A pair of surrealistic modern animations this week on Midnight Screenings.
A Town Called Panic
Gifting galvanic motion to the Art Brut movement – literally “raw art”, or “rough art” – the Belgian film A Town Called Panic is nearly outsider art, or at least, it bears the casual fibers of a work that dismisses rationality with an outsider spirit. The film is gifted a name that lovingly reintroduces old Western tropes (who couldn’t imagine Clint Eastwood sauntering into A Town Called Panic, eyes frazzled and mouth as closed and parsimonious as ever) but also suggests the ethos of the film: panic, pandemonium, bedlam, and beauty all rolled up into one terrifyingly tactile witch’s brew that applies not only logic but physical objects in the most fascinatingly tenuous of ways imaginable. A lose flash-bang grenade of a story about two minimalist plastic-base action figures – “Cowboy” and “Indian” – who react in a flurry of rushed stream-of-consciousness thought when a birthday present for their friend “Horse” goes horribly awry, A Town Called Panic is stop-motion with an emphasis on stop – stopping to renounce the rationalist norms of cinema – and motion – gallantly flying past any such notions, or any breaks at all, on the back of its own demented whimsy. Continue reading
At first glance, molasses rolls uphill faster than The Company, Robert Altman’s penultimate film and his most radical late-period work (excepting perhaps Short Cuts). But beneath the elegance of the pristine stillness, Altman – ever a chronicler of humanity’s dances of distance and performances of connection – stages a malapropism of conventional drama by infusing every nominally placid moment with a galvanic reverie of human possibility, both clarifying humanity’s physical and mental limits and crystallizing around the species’ undying, even improbable, volition to undue those limits by riding the contours of life and inviting love even in spite of its fragility. And I do mean “the species”. Technically the story of a youthful rising-star Ry (Neve Campbell) in Chicago’s famed Joffrey Ballet, Altman instead farms energy out of the interpersonal lives of the principal players as a collective, emphasizing the beauty of movement and marginalia rather than central, individualist conflict. Continue reading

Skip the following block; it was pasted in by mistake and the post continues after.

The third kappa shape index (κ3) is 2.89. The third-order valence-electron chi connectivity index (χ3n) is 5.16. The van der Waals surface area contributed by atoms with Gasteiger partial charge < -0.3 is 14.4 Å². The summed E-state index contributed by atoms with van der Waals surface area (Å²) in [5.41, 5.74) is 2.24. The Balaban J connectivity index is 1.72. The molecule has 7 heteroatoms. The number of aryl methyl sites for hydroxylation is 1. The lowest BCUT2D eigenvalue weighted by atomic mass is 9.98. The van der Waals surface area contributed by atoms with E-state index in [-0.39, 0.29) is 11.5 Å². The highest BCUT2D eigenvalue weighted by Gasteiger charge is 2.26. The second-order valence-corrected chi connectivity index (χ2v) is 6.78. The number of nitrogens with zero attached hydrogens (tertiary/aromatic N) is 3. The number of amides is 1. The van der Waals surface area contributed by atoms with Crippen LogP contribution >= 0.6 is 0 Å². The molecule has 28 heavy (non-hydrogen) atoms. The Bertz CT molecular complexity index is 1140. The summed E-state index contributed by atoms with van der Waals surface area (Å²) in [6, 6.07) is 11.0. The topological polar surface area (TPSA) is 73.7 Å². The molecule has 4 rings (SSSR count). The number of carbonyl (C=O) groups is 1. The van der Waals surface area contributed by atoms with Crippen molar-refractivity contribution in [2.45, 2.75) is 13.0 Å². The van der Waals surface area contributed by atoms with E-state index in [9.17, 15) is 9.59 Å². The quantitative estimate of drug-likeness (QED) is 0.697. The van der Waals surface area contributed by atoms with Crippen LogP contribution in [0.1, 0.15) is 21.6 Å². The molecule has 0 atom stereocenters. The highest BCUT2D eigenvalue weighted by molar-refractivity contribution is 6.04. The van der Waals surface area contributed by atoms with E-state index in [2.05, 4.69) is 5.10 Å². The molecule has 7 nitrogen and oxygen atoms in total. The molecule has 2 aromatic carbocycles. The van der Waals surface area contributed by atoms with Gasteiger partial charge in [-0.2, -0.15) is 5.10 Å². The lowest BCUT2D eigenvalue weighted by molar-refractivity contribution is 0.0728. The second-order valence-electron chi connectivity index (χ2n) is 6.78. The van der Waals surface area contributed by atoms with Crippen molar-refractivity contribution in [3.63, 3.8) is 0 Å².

Another fell Ice Age demon was unleashed this past weekend by Blue Sky Studios, who rely on the franchise for blockbuster potential to pursue their other, more artistically valuable productions. Let’s guess which ones I’m looking at today!
The Peanuts Movie
The apple doesn’t fall far from the tree in Blue Sky Studios’ recreation of Charles Schulz’ often depressed, even aching comic strip Peanuts. The most disarming particular of The Peanuts Movie is its probing, even granular air of defiant melancholy, with dispirited grayness infused into even the most cloud-penetrating rays of light. In relation to the normative mainstream fare, The Peanuts Movie exists in a state of defiant anti-bliss, reprimanding the sonorous, “more is more” sensibility of most animated films, which all seem to cotton to the need to convince audiences that the world is one step closer to ending with every near-apocalyptic frame. In comparison to those digital-age sugar rushes, The Peanuts Movie has an analog soul; it’s lighter, more intimate, and as a not-so-paradoxical corollary, more world-challenging in its own way. With a script by Cornelius Uliano and Brian and Craig Schulz (son and grandson of Charles), this is among the least “busy” mainstream animated films of the decade. That it is also among the handful of computer 3D animated films in the past decade with an interest in how to warp and disrupt the computer-animated aesthetic in adventurous new ways, relying on it as a fount of possibility rather than a circumstance dictated by marketing needs, is just the icing on the cake. Continue reading
After the towering, messianic, heralding-of-a-new-art-form success of Disney’s first feature-length animated film Snow White and the Seven Dwarfs, the spectacularly egotistical businessman Walt Disney nearly destroyed, obliterated, and defaced his company’s livelihood with a duo of divine artistic achievements that were, in their individual ways, far too radical, even fanatical, for the box office mainstream. Pinocchio was an id-logic nightmare glimpsed through a murky ether, and Fantasia a resplendent rhapsody that owed more to avant-garde sound-and-space films like Berlin: Symphony of a Great City and flaunted its rejection of the reality principle at every turn. His company’s shining star had flared and glistened and tested its own mettle and might by flying to the sun in a matter of years, and it was about to implode and burn with Uncle Walt left with naught but a fiddle to wallow away his time watching the tattered rummage of his hopes and dreams. Continue reading